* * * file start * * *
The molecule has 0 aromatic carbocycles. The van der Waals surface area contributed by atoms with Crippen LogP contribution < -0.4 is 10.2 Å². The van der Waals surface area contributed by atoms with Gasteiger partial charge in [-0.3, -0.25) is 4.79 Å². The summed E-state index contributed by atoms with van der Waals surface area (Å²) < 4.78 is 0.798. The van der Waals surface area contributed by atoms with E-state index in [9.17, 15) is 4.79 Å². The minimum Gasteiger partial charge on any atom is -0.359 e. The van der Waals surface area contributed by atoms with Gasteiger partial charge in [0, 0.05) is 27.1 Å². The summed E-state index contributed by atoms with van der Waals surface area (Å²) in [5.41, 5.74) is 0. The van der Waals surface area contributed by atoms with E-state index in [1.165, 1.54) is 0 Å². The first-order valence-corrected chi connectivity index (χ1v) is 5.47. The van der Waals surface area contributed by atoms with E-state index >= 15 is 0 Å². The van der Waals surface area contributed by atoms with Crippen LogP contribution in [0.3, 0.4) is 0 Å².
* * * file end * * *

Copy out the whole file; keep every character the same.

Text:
The molecule has 0 aromatic carbocycles. The van der Waals surface area contributed by atoms with Crippen LogP contribution < -0.4 is 10.2 Å². The van der Waals surface area contributed by atoms with Gasteiger partial charge in [-0.3, -0.25) is 4.79 Å². The summed E-state index contributed by atoms with van der Waals surface area (Å²) < 4.78 is 0.798. The van der Waals surface area contributed by atoms with E-state index in [9.17, 15) is 4.79 Å². The minimum Gasteiger partial charge on any atom is -0.359 e. The van der Waals surface area contributed by atoms with Gasteiger partial charge in [0, 0.05) is 27.1 Å². The summed E-state index contributed by atoms with van der Waals surface area (Å²) in [5.41, 5.74) is 0. The van der Waals surface area contributed by atoms with E-state index in [1.165, 1.54) is 0 Å². The first-order valence-corrected chi connectivity index (χ1v) is 5.47. The van der Waals surface area contributed by atoms with E-state index >= 15 is 0 Å². The van der Waals surface area contributed by atoms with Crippen LogP contribution in [0.3, 0.4) is 0 Å².